Taliban Didn’t Win in Afghanistan, the Defense Contractors Did | Opinion

You’ve probably read a lot about Afghanistan in the past week, more perhaps than at any time in recent memory. There are any number of hot takes, articles, op-eds and analyses of the Taliban, the U.S. withdrawal and the geopolitical implications of the fall of Kabul. These are all very valuable topics that are worth discussing. But what is curiously missing from much of the conversation is how this failed war had been extensively outsourced to nontransparent and unaccountable actors.

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A purported war for a democratic Afghanistan pursued in glaringly undemocratic ways.

It behooves America to consider how and why so much of such a vital conflict was assigned to private contractors—and whether that kind of approach was even partly to blame for the debacle that ensued. It might be. That is not even to broach the topic of whether so much of the world’s most powerful country’s foreign policy should be in the hands of corporations that do not answer to the people footing the bill, namely, the taxpayer. I would have expected more Americans to be outraged.

Perhaps, one can hope, that outrage will swell over time, as more Americans come to learn of what exactly transpired—and how much of their treasure was squandered. I must insist journalists do their part to follow the money. We cannot let this story slip from the headlines without demanding accountability. Even a cursory examination of what happened would provoke great consternation—revealing, at times, a grim and tragic comedy of errors.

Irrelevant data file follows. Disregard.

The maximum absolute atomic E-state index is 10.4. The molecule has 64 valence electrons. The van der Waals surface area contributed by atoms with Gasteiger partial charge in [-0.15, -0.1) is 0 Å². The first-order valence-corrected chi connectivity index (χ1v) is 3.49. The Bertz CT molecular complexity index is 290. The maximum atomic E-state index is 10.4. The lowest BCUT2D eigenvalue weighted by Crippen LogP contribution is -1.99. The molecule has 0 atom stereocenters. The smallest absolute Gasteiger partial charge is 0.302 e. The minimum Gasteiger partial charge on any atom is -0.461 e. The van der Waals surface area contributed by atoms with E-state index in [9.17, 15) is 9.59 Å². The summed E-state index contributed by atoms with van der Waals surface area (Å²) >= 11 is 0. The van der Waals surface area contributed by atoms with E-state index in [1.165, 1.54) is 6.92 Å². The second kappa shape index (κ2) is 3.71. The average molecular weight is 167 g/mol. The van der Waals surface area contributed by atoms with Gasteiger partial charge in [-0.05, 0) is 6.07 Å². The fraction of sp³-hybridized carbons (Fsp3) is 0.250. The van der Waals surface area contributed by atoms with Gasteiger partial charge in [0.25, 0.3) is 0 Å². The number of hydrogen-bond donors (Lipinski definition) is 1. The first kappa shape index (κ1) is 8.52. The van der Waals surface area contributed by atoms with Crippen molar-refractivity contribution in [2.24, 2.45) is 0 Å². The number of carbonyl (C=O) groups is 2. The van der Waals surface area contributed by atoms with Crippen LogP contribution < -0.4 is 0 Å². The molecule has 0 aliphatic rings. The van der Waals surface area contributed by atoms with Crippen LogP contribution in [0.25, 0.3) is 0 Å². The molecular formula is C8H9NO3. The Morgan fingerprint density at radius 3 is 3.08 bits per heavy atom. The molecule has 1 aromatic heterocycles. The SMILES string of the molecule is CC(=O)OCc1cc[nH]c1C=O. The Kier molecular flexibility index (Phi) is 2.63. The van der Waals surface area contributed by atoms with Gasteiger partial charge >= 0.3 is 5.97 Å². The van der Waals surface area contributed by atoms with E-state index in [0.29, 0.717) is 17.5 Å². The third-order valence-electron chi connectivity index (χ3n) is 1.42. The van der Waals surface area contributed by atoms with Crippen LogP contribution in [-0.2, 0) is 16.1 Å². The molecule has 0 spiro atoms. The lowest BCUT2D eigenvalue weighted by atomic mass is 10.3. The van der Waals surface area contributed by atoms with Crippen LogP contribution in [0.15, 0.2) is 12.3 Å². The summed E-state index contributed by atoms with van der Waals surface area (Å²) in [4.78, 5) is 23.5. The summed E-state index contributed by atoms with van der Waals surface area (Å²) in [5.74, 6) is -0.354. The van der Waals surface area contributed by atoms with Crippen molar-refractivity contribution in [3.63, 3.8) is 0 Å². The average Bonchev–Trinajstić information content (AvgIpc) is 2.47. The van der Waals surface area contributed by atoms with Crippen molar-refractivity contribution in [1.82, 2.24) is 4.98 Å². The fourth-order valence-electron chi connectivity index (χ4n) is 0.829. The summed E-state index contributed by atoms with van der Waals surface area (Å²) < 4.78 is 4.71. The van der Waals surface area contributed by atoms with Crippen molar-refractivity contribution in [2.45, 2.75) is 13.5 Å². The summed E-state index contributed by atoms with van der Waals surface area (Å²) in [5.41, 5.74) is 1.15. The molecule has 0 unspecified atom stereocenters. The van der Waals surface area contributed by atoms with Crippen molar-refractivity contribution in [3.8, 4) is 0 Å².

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Afghanistan is an unforgiving and mountainous country. One reason perhaps it is called “the graveyard of empires.” A whopping 1 percent of the country is thickly forested, which makes the decision of a singular Afghan official—as I detail in my recent book, The Broken Contract—to demand forest camouflage uniforms for the Afghan National Army to be absurd. Nevertheless, each American paid about $.25, for a total $28 million for these marginally useful uniforms.

Perhaps the camouflage did some good, though—after all, the Afghan National Army all but disappeared from view in a very short span of time.

The deeper we dig, the more upsetting the numbers and corruption get. The Special Inspector General for Afghanistan Reconstruction (SIGAR) found that, in 2018, some $15 billion dollars of government funds were wasted, used fraudulently, or otherwise abused. A further $8 billion was spent on buildings and vehicles since 2008. Astoundingly, less than 10 percent of that outlay was in good condition, although of course that may be a blessing in disguise, given said military’s collapse.

Otherwise, the Taliban would have still more American weapons and supplies on hand. Weapons and supplies that will be used to suppress the Afghan people. We can be thankful that some brave Afghan pilots flew their aircraft out of the country, preventing some of that advanced weaponry from falling into the hands of the Taliban. Of course, not all the aircraft made it out, and who’s to say the Islamic Emirate of Afghanistan won’t trade that technology to American rivals in exchange for aid and investment?